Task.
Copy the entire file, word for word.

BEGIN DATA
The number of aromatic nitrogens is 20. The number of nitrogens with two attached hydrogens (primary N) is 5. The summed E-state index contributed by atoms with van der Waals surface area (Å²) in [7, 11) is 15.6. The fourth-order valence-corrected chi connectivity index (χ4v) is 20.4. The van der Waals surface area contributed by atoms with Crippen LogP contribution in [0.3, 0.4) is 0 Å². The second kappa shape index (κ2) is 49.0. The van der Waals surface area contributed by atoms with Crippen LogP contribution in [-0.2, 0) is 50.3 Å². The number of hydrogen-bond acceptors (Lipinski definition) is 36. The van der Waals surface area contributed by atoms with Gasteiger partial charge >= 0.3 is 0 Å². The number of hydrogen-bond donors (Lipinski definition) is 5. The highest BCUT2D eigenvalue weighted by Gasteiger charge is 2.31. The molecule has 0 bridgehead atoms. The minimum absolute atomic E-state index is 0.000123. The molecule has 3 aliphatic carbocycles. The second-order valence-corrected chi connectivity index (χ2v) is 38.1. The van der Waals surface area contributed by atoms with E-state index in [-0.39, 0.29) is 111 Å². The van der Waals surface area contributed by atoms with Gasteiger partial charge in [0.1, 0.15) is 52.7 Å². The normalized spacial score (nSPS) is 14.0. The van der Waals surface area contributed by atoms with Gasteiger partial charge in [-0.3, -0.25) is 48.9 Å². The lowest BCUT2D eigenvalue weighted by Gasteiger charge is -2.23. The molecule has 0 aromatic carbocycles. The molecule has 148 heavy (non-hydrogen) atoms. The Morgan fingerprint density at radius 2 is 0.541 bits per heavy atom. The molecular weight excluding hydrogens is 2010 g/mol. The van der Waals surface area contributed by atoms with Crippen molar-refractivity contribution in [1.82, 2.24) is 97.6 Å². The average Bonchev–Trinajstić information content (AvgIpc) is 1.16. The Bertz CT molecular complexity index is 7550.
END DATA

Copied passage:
The number of aromatic nitrogens is 20. The number of nitrogens with two attached hydrogens (primary N) is 5. The summed E-state index contributed by atoms with van der Waals surface area (Å²) in [7, 11) is 15.6. The fourth-order valence-corrected chi connectivity index (χ4v) is 20.4. The van der Waals surface area contributed by atoms with Crippen LogP contribution in [0.3, 0.4) is 0 Å². The second kappa shape index (κ2) is 49.0. The van der Waals surface area contributed by atoms with Crippen LogP contribution in [-0.2, 0) is 50.3 Å². The number of hydrogen-bond acceptors (Lipinski definition) is 36. The van der Waals surface area contributed by atoms with Gasteiger partial charge >= 0.3 is 0 Å². The number of hydrogen-bond donors (Lipinski definition) is 5. The highest BCUT2D eigenvalue weighted by Gasteiger charge is 2.31. The molecule has 0 bridgehead atoms. The minimum absolute atomic E-state index is 0.000123. The molecule has 3 aliphatic carbocycles. The second-order valence-corrected chi connectivity index (χ2v) is 38.1. The van der Waals surface area contributed by atoms with E-state index in [-0.39, 0.29) is 111 Å². The van der Waals surface area contributed by atoms with Gasteiger partial charge in [0.1, 0.15) is 52.7 Å². The normalized spacial score (nSPS) is 14.0. The van der Waals surface area contributed by atoms with Gasteiger partial charge in [-0.3, -0.25) is 48.9 Å². The lowest BCUT2D eigenvalue weighted by Gasteiger charge is -2.23. The molecule has 0 aromatic carbocycles. The molecule has 148 heavy (non-hydrogen) atoms. The Morgan fingerprint density at radius 2 is 0.541 bits per heavy atom. The molecular weight excluding hydrogens is 2010 g/mol. The van der Waals surface area contributed by atoms with Crippen molar-refractivity contribution in [1.82, 2.24) is 97.6 Å². The average Bonchev–Trinajstić information content (AvgIpc) is 1.16. The Bertz CT molecular complexity index is 7550.